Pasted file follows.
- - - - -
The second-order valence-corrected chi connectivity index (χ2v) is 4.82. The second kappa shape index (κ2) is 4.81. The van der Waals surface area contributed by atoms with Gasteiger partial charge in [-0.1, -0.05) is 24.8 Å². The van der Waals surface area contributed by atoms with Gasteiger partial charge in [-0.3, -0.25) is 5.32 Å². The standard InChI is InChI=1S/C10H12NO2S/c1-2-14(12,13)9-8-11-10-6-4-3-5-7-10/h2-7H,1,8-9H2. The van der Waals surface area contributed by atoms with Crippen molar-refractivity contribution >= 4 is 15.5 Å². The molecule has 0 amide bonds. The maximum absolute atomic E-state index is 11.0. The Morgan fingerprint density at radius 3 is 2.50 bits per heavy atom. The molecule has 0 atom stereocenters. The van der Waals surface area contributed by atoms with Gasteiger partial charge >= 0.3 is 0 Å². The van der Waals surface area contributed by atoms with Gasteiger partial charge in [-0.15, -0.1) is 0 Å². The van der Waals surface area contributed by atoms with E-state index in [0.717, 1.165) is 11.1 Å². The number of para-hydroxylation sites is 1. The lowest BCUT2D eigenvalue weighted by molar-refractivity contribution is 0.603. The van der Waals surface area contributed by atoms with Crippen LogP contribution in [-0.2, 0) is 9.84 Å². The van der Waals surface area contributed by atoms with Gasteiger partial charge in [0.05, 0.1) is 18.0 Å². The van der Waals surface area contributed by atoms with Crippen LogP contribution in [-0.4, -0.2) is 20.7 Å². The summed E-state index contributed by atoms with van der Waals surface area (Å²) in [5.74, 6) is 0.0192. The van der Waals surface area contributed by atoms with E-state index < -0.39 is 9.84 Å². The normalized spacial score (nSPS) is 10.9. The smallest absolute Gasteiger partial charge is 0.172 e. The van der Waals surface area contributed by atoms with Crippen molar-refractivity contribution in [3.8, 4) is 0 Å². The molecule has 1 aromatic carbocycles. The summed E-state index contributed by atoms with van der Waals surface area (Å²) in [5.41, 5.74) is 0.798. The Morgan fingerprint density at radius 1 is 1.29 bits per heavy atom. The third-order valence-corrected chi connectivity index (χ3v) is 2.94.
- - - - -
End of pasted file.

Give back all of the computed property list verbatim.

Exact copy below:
The second-order valence-corrected chi connectivity index (χ2v) is 4.82. The second kappa shape index (κ2) is 4.81. The van der Waals surface area contributed by atoms with Gasteiger partial charge in [-0.1, -0.05) is 24.8 Å². The van der Waals surface area contributed by atoms with Gasteiger partial charge in [-0.3, -0.25) is 5.32 Å². The standard InChI is InChI=1S/C10H12NO2S/c1-2-14(12,13)9-8-11-10-6-4-3-5-7-10/h2-7H,1,8-9H2. The van der Waals surface area contributed by atoms with Crippen molar-refractivity contribution >= 4 is 15.5 Å². The molecule has 0 amide bonds. The maximum absolute atomic E-state index is 11.0. The Morgan fingerprint density at radius 3 is 2.50 bits per heavy atom. The molecule has 0 atom stereocenters. The van der Waals surface area contributed by atoms with Gasteiger partial charge >= 0.3 is 0 Å². The van der Waals surface area contributed by atoms with Gasteiger partial charge in [-0.15, -0.1) is 0 Å². The van der Waals surface area contributed by atoms with E-state index in [0.717, 1.165) is 11.1 Å². The number of para-hydroxylation sites is 1. The lowest BCUT2D eigenvalue weighted by molar-refractivity contribution is 0.603. The van der Waals surface area contributed by atoms with Crippen LogP contribution in [-0.2, 0) is 9.84 Å². The van der Waals surface area contributed by atoms with Gasteiger partial charge in [0.05, 0.1) is 18.0 Å². The van der Waals surface area contributed by atoms with Crippen LogP contribution in [-0.4, -0.2) is 20.7 Å². The summed E-state index contributed by atoms with van der Waals surface area (Å²) in [5.74, 6) is 0.0192. The van der Waals surface area contributed by atoms with E-state index < -0.39 is 9.84 Å². The normalized spacial score (nSPS) is 10.9. The smallest absolute Gasteiger partial charge is 0.172 e. The van der Waals surface area contributed by atoms with Crippen molar-refractivity contribution in [3.8, 4) is 0 Å². The molecule has 1 aromatic carbocycles. The summed E-state index contributed by atoms with van der Waals surface area (Å²) in [5.41, 5.74) is 0.798. The Morgan fingerprint density at radius 1 is 1.29 bits per heavy atom. The third-order valence-corrected chi connectivity index (χ3v) is 2.94.